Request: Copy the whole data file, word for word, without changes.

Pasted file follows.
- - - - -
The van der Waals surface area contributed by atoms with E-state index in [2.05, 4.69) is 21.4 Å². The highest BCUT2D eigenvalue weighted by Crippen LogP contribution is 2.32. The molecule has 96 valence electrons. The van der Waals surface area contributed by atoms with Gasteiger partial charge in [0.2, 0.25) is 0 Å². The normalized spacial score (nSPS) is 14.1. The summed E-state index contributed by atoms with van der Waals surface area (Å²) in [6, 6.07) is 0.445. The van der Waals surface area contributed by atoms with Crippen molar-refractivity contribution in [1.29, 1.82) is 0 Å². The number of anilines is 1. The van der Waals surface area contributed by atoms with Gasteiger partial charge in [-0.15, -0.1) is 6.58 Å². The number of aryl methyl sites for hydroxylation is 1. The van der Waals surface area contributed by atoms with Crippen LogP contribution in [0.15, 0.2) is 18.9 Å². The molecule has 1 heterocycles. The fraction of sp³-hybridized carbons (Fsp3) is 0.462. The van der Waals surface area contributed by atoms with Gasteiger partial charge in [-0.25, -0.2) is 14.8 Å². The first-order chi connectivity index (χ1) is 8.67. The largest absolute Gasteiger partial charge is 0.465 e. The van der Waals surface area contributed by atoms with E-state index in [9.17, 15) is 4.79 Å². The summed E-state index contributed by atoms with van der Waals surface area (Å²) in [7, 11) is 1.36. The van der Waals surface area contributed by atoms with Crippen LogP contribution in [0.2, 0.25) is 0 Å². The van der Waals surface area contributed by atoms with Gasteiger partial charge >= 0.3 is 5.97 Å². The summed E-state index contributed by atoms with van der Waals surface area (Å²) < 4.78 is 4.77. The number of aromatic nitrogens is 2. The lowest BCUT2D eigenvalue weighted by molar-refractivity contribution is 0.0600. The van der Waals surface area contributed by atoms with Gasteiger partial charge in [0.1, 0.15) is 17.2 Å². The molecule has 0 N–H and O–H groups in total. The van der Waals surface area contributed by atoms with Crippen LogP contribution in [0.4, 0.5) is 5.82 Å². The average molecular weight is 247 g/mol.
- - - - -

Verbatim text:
The van der Waals surface area contributed by atoms with E-state index in [2.05, 4.69) is 21.4 Å². The highest BCUT2D eigenvalue weighted by Crippen LogP contribution is 2.32. The molecule has 96 valence electrons. The van der Waals surface area contributed by atoms with Gasteiger partial charge in [0.2, 0.25) is 0 Å². The normalized spacial score (nSPS) is 14.1. The summed E-state index contributed by atoms with van der Waals surface area (Å²) in [6, 6.07) is 0.445. The van der Waals surface area contributed by atoms with Crippen molar-refractivity contribution in [1.29, 1.82) is 0 Å². The number of anilines is 1. The van der Waals surface area contributed by atoms with Gasteiger partial charge in [-0.15, -0.1) is 6.58 Å². The number of aryl methyl sites for hydroxylation is 1. The van der Waals surface area contributed by atoms with Crippen LogP contribution in [0.15, 0.2) is 18.9 Å². The molecule has 1 heterocycles. The fraction of sp³-hybridized carbons (Fsp3) is 0.462. The van der Waals surface area contributed by atoms with Gasteiger partial charge in [-0.25, -0.2) is 14.8 Å². The first-order chi connectivity index (χ1) is 8.67. The largest absolute Gasteiger partial charge is 0.465 e. The van der Waals surface area contributed by atoms with E-state index in [9.17, 15) is 4.79 Å². The summed E-state index contributed by atoms with van der Waals surface area (Å²) in [7, 11) is 1.36. The van der Waals surface area contributed by atoms with Crippen LogP contribution in [0.2, 0.25) is 0 Å². The van der Waals surface area contributed by atoms with Gasteiger partial charge >= 0.3 is 5.97 Å². The summed E-state index contributed by atoms with van der Waals surface area (Å²) < 4.78 is 4.77. The number of aromatic nitrogens is 2. The lowest BCUT2D eigenvalue weighted by molar-refractivity contribution is 0.0600. The van der Waals surface area contributed by atoms with Gasteiger partial charge in [0.1, 0.15) is 17.2 Å². The molecule has 0 N–H and O–H groups in total. The van der Waals surface area contributed by atoms with Crippen LogP contribution in [0.4, 0.5) is 5.82 Å². The average molecular weight is 247 g/mol.